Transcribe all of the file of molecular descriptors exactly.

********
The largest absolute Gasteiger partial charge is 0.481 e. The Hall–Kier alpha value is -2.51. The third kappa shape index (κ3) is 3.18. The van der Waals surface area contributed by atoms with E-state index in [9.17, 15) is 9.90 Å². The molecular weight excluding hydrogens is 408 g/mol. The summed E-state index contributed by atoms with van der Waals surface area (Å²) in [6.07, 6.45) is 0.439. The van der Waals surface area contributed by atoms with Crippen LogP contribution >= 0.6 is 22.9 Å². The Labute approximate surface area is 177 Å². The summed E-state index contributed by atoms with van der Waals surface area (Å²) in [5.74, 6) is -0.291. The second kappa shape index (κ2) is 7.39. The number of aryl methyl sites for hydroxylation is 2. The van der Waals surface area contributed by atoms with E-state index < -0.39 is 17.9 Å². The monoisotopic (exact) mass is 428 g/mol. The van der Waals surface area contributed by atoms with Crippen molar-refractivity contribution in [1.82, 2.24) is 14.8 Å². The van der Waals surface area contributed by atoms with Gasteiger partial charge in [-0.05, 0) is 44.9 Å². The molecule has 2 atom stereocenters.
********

The largest absolute Gasteiger partial charge is 0.481 e. The Hall–Kier alpha value is -2.51. The third kappa shape index (κ3) is 3.18. The van der Waals surface area contributed by atoms with E-state index in [9.17, 15) is 9.90 Å². The molecular weight excluding hydrogens is 408 g/mol. The summed E-state index contributed by atoms with van der Waals surface area (Å²) in [6.07, 6.45) is 0.439. The van der Waals surface area contributed by atoms with Crippen LogP contribution >= 0.6 is 22.9 Å². The Labute approximate surface area is 177 Å². The summed E-state index contributed by atoms with van der Waals surface area (Å²) in [5.74, 6) is -0.291. The second kappa shape index (κ2) is 7.39. The number of aryl methyl sites for hydroxylation is 2. The van der Waals surface area contributed by atoms with E-state index < -0.39 is 17.9 Å². The monoisotopic (exact) mass is 428 g/mol. The van der Waals surface area contributed by atoms with Crippen molar-refractivity contribution in [1.82, 2.24) is 14.8 Å². The van der Waals surface area contributed by atoms with Gasteiger partial charge in [-0.05, 0) is 44.9 Å². The molecule has 2 atom stereocenters.